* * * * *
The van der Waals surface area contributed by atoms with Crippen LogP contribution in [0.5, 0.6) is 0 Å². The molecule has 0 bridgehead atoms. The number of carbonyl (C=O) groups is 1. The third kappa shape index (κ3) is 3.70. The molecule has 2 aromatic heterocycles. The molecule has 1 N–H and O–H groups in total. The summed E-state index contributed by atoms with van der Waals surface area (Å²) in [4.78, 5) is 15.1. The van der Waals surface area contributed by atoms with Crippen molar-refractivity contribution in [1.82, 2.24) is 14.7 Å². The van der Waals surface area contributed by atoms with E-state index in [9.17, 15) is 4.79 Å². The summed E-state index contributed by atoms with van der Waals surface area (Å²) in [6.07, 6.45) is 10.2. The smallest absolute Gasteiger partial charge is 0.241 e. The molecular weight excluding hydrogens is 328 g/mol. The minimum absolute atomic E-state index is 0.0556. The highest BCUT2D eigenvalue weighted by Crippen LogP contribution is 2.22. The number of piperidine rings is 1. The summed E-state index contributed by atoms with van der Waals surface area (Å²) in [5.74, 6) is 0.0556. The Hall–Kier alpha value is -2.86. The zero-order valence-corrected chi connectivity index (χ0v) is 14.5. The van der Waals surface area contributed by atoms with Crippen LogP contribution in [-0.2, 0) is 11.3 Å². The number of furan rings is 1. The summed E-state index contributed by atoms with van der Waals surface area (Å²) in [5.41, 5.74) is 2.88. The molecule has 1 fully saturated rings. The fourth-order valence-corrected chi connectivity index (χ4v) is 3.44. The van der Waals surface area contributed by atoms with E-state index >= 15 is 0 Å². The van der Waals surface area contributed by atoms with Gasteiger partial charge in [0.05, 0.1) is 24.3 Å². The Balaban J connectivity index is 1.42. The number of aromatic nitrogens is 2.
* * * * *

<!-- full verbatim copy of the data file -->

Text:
The van der Waals surface area contributed by atoms with Crippen LogP contribution in [0.5, 0.6) is 0 Å². The molecule has 0 bridgehead atoms. The number of carbonyl (C=O) groups is 1. The third kappa shape index (κ3) is 3.70. The molecule has 2 aromatic heterocycles. The molecule has 1 N–H and O–H groups in total. The summed E-state index contributed by atoms with van der Waals surface area (Å²) in [4.78, 5) is 15.1. The van der Waals surface area contributed by atoms with Crippen molar-refractivity contribution in [1.82, 2.24) is 14.7 Å². The van der Waals surface area contributed by atoms with E-state index in [9.17, 15) is 4.79 Å². The summed E-state index contributed by atoms with van der Waals surface area (Å²) in [6.07, 6.45) is 10.2. The smallest absolute Gasteiger partial charge is 0.241 e. The molecular weight excluding hydrogens is 328 g/mol. The minimum absolute atomic E-state index is 0.0556. The highest BCUT2D eigenvalue weighted by Crippen LogP contribution is 2.22. The number of piperidine rings is 1. The summed E-state index contributed by atoms with van der Waals surface area (Å²) in [5.74, 6) is 0.0556. The Hall–Kier alpha value is -2.86. The zero-order valence-corrected chi connectivity index (χ0v) is 14.5. The van der Waals surface area contributed by atoms with Crippen LogP contribution in [-0.2, 0) is 11.3 Å². The number of furan rings is 1. The summed E-state index contributed by atoms with van der Waals surface area (Å²) in [5.41, 5.74) is 2.88. The molecule has 1 fully saturated rings. The fourth-order valence-corrected chi connectivity index (χ4v) is 3.44. The van der Waals surface area contributed by atoms with E-state index >= 15 is 0 Å². The van der Waals surface area contributed by atoms with Gasteiger partial charge in [0.05, 0.1) is 24.3 Å². The Balaban J connectivity index is 1.42. The number of aromatic nitrogens is 2.